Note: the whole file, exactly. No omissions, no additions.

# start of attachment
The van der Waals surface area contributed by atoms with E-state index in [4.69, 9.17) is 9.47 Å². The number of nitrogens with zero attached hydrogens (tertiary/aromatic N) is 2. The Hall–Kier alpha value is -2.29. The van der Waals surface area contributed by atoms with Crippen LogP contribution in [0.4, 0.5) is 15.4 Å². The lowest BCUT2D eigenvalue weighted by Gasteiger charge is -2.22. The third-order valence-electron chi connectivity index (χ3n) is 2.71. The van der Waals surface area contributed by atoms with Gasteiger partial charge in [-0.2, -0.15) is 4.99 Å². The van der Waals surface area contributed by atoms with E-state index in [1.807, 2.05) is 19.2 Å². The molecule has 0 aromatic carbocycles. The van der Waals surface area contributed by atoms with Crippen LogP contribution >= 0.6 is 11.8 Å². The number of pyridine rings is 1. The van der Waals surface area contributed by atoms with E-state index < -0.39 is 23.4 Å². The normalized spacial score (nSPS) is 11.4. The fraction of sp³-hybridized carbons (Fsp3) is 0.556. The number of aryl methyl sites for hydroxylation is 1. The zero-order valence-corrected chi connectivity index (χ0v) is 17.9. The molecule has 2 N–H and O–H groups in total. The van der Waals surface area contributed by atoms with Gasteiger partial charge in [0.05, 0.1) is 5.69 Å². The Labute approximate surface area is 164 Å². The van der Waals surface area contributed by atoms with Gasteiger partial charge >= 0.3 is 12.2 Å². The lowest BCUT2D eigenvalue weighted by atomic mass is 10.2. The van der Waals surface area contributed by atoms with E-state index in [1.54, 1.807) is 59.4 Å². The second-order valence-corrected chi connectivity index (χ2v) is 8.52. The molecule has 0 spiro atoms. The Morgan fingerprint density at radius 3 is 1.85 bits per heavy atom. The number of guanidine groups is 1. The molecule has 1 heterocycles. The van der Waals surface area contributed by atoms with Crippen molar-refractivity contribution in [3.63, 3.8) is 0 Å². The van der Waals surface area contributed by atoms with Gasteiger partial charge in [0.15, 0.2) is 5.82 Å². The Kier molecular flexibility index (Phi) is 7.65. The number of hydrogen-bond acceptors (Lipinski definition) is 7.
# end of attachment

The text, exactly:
The van der Waals surface area contributed by atoms with E-state index in [4.69, 9.17) is 9.47 Å². The number of nitrogens with zero attached hydrogens (tertiary/aromatic N) is 2. The Hall–Kier alpha value is -2.29. The van der Waals surface area contributed by atoms with Crippen LogP contribution in [0.4, 0.5) is 15.4 Å². The lowest BCUT2D eigenvalue weighted by Gasteiger charge is -2.22. The third-order valence-electron chi connectivity index (χ3n) is 2.71. The van der Waals surface area contributed by atoms with Gasteiger partial charge in [-0.2, -0.15) is 4.99 Å². The van der Waals surface area contributed by atoms with E-state index in [1.807, 2.05) is 19.2 Å². The molecule has 0 aromatic carbocycles. The van der Waals surface area contributed by atoms with Crippen LogP contribution >= 0.6 is 11.8 Å². The number of pyridine rings is 1. The van der Waals surface area contributed by atoms with E-state index < -0.39 is 23.4 Å². The normalized spacial score (nSPS) is 11.4. The fraction of sp³-hybridized carbons (Fsp3) is 0.556. The number of aryl methyl sites for hydroxylation is 1. The zero-order valence-corrected chi connectivity index (χ0v) is 17.9. The molecule has 2 N–H and O–H groups in total. The van der Waals surface area contributed by atoms with Gasteiger partial charge in [0.05, 0.1) is 5.69 Å². The Labute approximate surface area is 164 Å². The van der Waals surface area contributed by atoms with Gasteiger partial charge >= 0.3 is 12.2 Å². The lowest BCUT2D eigenvalue weighted by atomic mass is 10.2. The van der Waals surface area contributed by atoms with E-state index in [1.54, 1.807) is 59.4 Å². The second-order valence-corrected chi connectivity index (χ2v) is 8.52. The molecule has 0 spiro atoms. The Morgan fingerprint density at radius 3 is 1.85 bits per heavy atom. The number of guanidine groups is 1. The molecule has 1 heterocycles. The van der Waals surface area contributed by atoms with Crippen molar-refractivity contribution in [3.63, 3.8) is 0 Å². The van der Waals surface area contributed by atoms with Gasteiger partial charge in [0.15, 0.2) is 5.82 Å². The Kier molecular flexibility index (Phi) is 7.65. The number of hydrogen-bond acceptors (Lipinski definition) is 7.